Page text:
Cloistered Dominican Nuns Corpus Christi Monastery

Celebration, O.P.-Style

FrCorwin at Elevation Mass of Thanksgiving (2015.08.08 IMG_3582

There exists a tension in Dominican life that was given to us by our Holy Father Dominic. As an Order, we are contemplative and seek God in solitude…and then we go out “two-by-two” and preach the Gospel as apostles. We embrace a life of strict poverty…but also make use of cutting edge technology when it is most fitting and necessary for our preaching and teaching apostolate. We live a daily life of silence, penance and austerity…yet our recreation times and celebrations are filled with joy and laughter shared together. How are these things brought together in one Order?

When St. Dominic first began the Order, he was working to eradicate a heresy that had taken hold in southern France and other parts of Europe. The heresy taught that the spiritual world was created by a “good god” and thus good, and the material world was created by an “evil god” and thus evil. This dualism wreaked havoc in people’s lives. Carried to its logical conclusion, it denied the Incarnation and death of Jesus Christ (thus our redemption), taught people should not marry and have children (because you are trapping spiritual souls in a material body and world), and suicide was laudable (because you are freeing your soul from the material world). Because they shunned the material world, leaders of this heresy lived very poorly, owned nothing, fasted extensively and walked from town to town barefoot. This example resonated with the local population, many of whom were suffering from poverty due to the poor economic conditions.

St. Dominic, his bishop Diego, and the other bishops, priests, and monks who were trying to share with the people the true Gospel message freely taught the world God created is truly good – he made the beauty that surrounds us, the food and drink that sustains us, and our bodies to work, play and share in the goodness of His creation. Yet, they embraced the “apostolic life” – traveling on foot, living poorly, etc. – to show that there is something better and greater: God Himself.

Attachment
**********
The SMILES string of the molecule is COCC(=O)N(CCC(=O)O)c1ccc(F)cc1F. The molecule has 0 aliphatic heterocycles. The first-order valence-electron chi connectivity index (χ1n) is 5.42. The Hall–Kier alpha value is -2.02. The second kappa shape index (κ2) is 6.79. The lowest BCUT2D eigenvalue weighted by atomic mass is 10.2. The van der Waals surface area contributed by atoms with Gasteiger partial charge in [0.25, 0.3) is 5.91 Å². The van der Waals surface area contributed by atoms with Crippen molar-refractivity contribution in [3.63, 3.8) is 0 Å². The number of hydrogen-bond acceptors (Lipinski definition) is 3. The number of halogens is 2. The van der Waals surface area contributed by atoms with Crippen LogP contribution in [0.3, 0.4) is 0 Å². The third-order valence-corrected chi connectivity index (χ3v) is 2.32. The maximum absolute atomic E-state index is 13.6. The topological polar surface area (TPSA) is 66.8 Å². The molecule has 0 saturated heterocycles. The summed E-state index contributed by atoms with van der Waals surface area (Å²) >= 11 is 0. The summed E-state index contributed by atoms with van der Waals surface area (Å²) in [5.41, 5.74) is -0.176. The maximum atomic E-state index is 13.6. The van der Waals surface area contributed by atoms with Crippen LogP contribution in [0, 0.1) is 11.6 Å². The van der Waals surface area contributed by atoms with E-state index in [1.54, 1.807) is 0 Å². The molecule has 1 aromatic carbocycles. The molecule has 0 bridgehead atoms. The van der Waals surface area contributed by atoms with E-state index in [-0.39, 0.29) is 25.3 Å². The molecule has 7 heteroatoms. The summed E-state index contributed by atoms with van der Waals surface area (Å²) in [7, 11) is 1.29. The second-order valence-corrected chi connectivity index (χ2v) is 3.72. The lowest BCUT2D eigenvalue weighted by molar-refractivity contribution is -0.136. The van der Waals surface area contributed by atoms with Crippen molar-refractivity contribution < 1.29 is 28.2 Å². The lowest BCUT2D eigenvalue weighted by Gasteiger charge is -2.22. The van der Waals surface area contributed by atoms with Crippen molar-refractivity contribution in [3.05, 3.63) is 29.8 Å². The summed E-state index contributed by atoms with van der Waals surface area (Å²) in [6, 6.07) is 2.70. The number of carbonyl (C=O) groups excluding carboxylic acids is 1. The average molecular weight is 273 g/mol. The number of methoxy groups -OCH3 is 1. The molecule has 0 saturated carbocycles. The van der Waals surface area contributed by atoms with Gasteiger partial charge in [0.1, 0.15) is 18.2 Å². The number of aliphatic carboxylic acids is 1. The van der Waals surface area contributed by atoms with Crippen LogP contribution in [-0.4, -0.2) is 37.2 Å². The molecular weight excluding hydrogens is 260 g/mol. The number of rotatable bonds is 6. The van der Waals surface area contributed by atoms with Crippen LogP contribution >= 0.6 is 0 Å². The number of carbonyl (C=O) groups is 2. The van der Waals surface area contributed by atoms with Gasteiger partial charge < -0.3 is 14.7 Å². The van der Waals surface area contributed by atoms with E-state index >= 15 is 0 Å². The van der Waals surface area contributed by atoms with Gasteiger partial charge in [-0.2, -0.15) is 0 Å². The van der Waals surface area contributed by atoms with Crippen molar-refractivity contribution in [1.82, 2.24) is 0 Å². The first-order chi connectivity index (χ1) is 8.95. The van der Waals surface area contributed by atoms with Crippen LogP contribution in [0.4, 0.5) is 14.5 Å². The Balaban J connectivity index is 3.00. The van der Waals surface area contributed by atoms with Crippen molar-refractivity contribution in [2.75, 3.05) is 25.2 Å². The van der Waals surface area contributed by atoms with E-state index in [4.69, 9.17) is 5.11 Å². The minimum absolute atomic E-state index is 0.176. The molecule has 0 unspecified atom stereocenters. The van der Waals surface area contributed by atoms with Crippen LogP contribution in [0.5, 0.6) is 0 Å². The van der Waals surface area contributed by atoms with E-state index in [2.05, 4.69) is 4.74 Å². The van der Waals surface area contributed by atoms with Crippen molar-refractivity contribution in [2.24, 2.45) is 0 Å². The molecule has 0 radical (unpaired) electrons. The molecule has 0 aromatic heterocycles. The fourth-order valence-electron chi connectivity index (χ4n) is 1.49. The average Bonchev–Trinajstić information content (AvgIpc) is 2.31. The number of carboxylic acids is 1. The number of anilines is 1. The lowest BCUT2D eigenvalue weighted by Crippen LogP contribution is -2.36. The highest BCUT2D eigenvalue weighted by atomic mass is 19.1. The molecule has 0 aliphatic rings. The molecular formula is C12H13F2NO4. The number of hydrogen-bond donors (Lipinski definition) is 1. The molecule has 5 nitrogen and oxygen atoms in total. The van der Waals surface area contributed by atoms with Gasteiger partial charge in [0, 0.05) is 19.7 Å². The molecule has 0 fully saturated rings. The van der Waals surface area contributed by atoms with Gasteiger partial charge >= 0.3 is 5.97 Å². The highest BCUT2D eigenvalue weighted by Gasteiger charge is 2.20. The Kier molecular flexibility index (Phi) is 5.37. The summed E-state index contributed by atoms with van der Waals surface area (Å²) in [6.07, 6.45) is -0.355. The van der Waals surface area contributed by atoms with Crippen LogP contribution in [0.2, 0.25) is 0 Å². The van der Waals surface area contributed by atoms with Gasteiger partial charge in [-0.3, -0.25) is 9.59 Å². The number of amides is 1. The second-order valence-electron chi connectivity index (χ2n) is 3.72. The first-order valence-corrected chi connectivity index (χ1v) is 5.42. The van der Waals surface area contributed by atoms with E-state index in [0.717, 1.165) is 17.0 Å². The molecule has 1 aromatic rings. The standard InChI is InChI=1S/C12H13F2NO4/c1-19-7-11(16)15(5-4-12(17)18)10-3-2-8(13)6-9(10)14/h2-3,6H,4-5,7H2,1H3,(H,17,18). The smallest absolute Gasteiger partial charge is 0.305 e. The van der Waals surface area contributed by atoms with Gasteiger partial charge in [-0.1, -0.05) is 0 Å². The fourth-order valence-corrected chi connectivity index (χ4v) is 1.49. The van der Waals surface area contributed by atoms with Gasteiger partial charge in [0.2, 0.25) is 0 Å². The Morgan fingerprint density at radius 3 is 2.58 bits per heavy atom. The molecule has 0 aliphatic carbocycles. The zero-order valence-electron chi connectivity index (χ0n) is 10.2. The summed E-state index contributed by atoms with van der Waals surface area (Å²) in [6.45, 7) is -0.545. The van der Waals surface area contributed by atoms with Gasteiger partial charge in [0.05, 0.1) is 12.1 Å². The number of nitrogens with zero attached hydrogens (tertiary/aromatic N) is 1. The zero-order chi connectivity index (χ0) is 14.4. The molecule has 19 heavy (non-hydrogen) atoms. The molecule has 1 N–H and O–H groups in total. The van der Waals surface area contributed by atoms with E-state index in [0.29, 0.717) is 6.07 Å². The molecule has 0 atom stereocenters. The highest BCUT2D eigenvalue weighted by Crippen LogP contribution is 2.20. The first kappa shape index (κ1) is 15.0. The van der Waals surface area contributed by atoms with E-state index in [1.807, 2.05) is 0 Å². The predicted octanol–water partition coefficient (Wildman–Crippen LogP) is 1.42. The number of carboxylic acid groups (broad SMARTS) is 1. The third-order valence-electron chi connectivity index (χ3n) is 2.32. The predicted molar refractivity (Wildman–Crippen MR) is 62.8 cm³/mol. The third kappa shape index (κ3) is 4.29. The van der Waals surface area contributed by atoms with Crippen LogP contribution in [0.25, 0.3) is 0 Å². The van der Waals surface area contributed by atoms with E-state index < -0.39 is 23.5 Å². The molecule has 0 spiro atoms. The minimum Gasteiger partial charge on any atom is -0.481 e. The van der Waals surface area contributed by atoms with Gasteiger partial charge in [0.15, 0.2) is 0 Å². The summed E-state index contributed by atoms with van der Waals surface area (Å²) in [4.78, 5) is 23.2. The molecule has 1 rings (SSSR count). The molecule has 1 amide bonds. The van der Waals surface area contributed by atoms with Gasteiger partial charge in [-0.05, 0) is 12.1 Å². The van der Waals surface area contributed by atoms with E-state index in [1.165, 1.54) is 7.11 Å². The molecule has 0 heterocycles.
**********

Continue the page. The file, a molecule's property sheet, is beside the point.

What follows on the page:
However, St. Dominic also knew that God wants us to take joy in the good things He provides and he knew how to celebrate with his sons and daughters. It was not uncommon for Dominic to spend the day traveling and preaching, and arrive at a priory or monastery late at night. One night, he arrived at the monastery after everyone had gone to bed. Nonetheless, he’d been blessed with a very fruitful expedition and wanted to share the news with the friars and nuns. So, he rang the bell and roused everyone from sleep, had the friars brought from the local priory, and instructed the nuns to pour a cup of wine as he was thirsty. All gathered in the parlor and listened with eagerness and joy to Dominic’s news and stories and rejoiced together at God’s provision. He drank from the cup, then passed it to his brothers. The celebration continued to the early morning hours as the cup of wine was passed among all the friars, then to the nuns, all drinking their fill, the cup never running dry.

On the solemnity of our Holy Father Dominic, we celebrated God’s goodness and the life and example of Dominic in true Dominican style. No, there was not a repeat of the miracle mentioned above, but we did have unending joy! Our day began with prayer and liturgy, beginning with the first hours of the Divine Office, then Mass shortly before noon. We were doubly blessed as it was also a Mass of Thanksgiving for recently ordained Fr. Corwin Low, O.P. (it is custom that our friars come to the monastery sometime during their first year of ordination to offer a Mass of Thanksgiving and give the nuns a first priestly blessing), and concelebrated by our recently retired chaplain, Fr. Eugene, and Fr. Emmanuel, who was recently assigned to Stanford University.

2015.08.09 OHF Dominic Fr Corwin blessing SJM IMG_3601 (WEB)

Receiving Father’s priestly blessing

After Mass, we shared a leisurely visit with some of our brothers from St. Raymond of Peñyafort’s parish in Menlo Park, as well as Fr. Corwin and Br. Gregory (who served for Fr. Corwin at the Mass).

Then after Vespers, our community retired to the back patio for a barbeque of hamburgers and fresh corn on the cob, ending with sundae cones – all of which were a wonderful treat. But the best part was the stories and laughter we shared together throughout the day with our friends, brothers, and each other.

2015.08.09 Back Patio Grilling IMG_3644 (WEB)

2015.08.09 Back Patio Grilling02 IMG_3638 (WEB)

Oh…the smell of freshly grilled corn!

As day drew to a close at Compline, peaceful silence wrapped us like a warm blanket and contentment brought smiles and sighs. It is good to be a Dominican contemplative nun. Very good, indeed.

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